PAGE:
Monday, November 23, 2009

Reader questions: Day 1

I'll start off with these questions from Kevin and Kerri, because I get them so many times a week that I really should start an FAQ just to answer them:

Will you read my fucking screenplay?

Nope, sorry.

How much do you charge for coverage?

I don't. Sorry guys, but I don't offer coverage services at this time. Maybe I'll get around to it down the line, but right now I'm a little busy with my regular work and my own writing. There are a few hurdles I'll still have to clear, not limited to working out some kind of legal release form as well as working out some way to accept payment anonymously.

Jen writes in to ask:

Just wondering if you have any books you'd recommend for learning the ins and outs of script coverage? I'm an aspiring TV writer and think it would be helpful to learn more about how readers break down a script and what they tend to look for during the coverage process.

I hate to say this, but I learned more from coverage simply by getting my hands on some samples and diving in with both feet. I'm sure there are books out there with examples, but that's not how I picked it up. Anyone have any suggestions for Jen?

It helps to read a lot of movie reviews, particularly from reviewers who get you to really look beneath the surface of the movies you see. For me, it was reading a lot of Roger Ebert's reviews and columns that really helped. There were also a lot of TV review blogs I read regularly in college. All of that got my inner critic in the habit if breaking down a story.

But the basic format of coverage tends to be: one paragraph intro/overview, one paragraph on plot/concept/structure and one paragraph on characters and character arcs, followed by a conclusion. Four paragraphs, one page.

Purpletrex asked a trio of questions:

Do scripts longer than 120 pages automatically get thrown in the trash?

No... but in most cases they probably start out with one strike against them unless you're a "known" quantity.

Also, what is the "acceptable" number of pages in a spec these days.

Depends on the genre. Comedy definitely hovers somewhere around 100-105 pages. Action is more likely to be 105-115. Horror is usually anywhere from 95-105. Drama's probably somewhere around 105-110. As much as the screenwriting books say that 120 is the typical length, the "average" industry script probably falls between 105-115 pages. I'd say that 95% of the "pro" scripts I read fall in the 105-115 range.

Has any spec longer than 120 pages ever made been bumped up the ladder?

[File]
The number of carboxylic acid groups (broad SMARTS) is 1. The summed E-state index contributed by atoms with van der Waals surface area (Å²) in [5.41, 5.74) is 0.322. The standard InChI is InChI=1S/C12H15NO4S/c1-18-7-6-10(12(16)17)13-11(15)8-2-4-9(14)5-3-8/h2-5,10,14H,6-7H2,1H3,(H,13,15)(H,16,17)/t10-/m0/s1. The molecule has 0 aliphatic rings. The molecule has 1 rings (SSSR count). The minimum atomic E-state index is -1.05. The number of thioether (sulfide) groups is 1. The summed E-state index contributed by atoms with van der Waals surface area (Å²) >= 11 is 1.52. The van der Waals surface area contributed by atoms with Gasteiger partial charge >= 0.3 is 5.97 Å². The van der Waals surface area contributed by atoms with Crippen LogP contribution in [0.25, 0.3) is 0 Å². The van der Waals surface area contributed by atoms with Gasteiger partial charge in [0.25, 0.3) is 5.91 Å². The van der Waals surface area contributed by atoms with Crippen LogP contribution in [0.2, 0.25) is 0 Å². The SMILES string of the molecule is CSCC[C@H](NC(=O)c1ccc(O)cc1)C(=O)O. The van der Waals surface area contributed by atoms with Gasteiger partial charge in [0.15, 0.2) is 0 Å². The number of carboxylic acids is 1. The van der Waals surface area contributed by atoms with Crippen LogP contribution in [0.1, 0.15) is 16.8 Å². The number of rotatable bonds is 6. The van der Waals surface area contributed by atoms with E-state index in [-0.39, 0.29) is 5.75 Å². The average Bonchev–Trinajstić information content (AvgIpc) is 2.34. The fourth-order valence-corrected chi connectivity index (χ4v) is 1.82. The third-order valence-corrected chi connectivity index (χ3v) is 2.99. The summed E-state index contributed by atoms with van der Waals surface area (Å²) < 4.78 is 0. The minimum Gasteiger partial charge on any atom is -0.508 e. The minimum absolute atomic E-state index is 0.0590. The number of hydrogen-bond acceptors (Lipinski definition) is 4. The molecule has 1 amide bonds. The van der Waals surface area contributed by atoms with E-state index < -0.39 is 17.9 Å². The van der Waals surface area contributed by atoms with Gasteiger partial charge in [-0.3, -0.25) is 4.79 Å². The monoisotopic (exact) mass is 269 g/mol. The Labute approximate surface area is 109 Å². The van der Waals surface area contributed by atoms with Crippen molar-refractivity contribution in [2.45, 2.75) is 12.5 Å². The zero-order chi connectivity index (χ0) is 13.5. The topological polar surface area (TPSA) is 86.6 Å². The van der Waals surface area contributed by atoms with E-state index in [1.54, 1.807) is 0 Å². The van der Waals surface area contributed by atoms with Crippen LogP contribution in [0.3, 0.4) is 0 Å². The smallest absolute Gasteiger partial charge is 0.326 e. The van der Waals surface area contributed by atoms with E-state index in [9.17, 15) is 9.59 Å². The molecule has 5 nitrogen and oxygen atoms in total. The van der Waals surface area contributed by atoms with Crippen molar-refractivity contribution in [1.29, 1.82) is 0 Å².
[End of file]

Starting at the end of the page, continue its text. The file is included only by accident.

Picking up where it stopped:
I'm sure it happens, but statistically speaking I'd bet the odds of making it up the ladder go down the longer the script gets. If you're over 120 pages, there had better not be a single scene that feels too long or self-indulgent. Believe me, there's always something you can cut.

More answers later this week, and if you've got a question, please send it in.


  1. "accepting payment anonymously"--had to laugh at that one.
    One of the worst afternoons of my life came after some intern at X big movie company sent not only my coverage but also my HOME PHONE NUMBER to the writer of a script I had not recommended. And nobody warned me! ARGH!
    BTW, I learned to write coverage at UCLA. They have classes in development, and that's how everybody starts.

  2. Lyn, that's terrible! I can't imagine how awkward that phone call must have been.

    It's a universal law that the writers who manage to steal a copy of their script's coverage are also those least capable of dealing with criticism.

  3. There was a question about books that have to do with script reading. There are loads of "beat the reader" books out there and I would imagine that a person with an aim to becoming a reader could reverse engineer techiniques and practices from them. For a more business minded person, there is an excellent book by Derek Rydall called "I Could've Written a Better Movie Than That!"(Michael Wiese Productions, 2005).

    Rydall is a script doctor in LA and the book focuses on the nuts and bolts of starting a career as a script doctor. He talks a great deal about coverage/readership as it is presented as a means of building a client base for future doctoring jobs (a reader might charge 300-500 a script, but a doctor may charge that much an hour). It's a rare book in that it actually has details not just a loose collection of anecdotes as so many industry books do.